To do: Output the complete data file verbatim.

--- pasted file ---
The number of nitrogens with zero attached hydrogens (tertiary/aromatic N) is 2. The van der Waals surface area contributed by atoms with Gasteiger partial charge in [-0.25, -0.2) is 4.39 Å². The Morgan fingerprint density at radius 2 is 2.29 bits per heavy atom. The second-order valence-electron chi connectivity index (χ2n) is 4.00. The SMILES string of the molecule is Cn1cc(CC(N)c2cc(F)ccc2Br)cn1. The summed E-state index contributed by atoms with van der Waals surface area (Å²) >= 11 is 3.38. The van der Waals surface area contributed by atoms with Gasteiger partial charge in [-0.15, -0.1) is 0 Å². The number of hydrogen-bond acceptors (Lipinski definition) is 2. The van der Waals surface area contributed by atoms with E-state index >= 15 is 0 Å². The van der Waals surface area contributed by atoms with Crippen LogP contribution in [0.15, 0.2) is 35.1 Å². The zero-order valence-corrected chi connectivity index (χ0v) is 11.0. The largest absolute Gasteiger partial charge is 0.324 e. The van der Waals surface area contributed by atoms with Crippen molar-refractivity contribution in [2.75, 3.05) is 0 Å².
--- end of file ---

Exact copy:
The number of nitrogens with zero attached hydrogens (tertiary/aromatic N) is 2. The van der Waals surface area contributed by atoms with Gasteiger partial charge in [-0.25, -0.2) is 4.39 Å². The Morgan fingerprint density at radius 2 is 2.29 bits per heavy atom. The second-order valence-electron chi connectivity index (χ2n) is 4.00. The SMILES string of the molecule is Cn1cc(CC(N)c2cc(F)ccc2Br)cn1. The summed E-state index contributed by atoms with van der Waals surface area (Å²) >= 11 is 3.38. The van der Waals surface area contributed by atoms with Gasteiger partial charge in [-0.15, -0.1) is 0 Å². The number of hydrogen-bond acceptors (Lipinski definition) is 2. The van der Waals surface area contributed by atoms with E-state index >= 15 is 0 Å². The van der Waals surface area contributed by atoms with Crippen LogP contribution in [0.15, 0.2) is 35.1 Å². The zero-order valence-corrected chi connectivity index (χ0v) is 11.0. The largest absolute Gasteiger partial charge is 0.324 e. The van der Waals surface area contributed by atoms with Crippen molar-refractivity contribution in [2.75, 3.05) is 0 Å².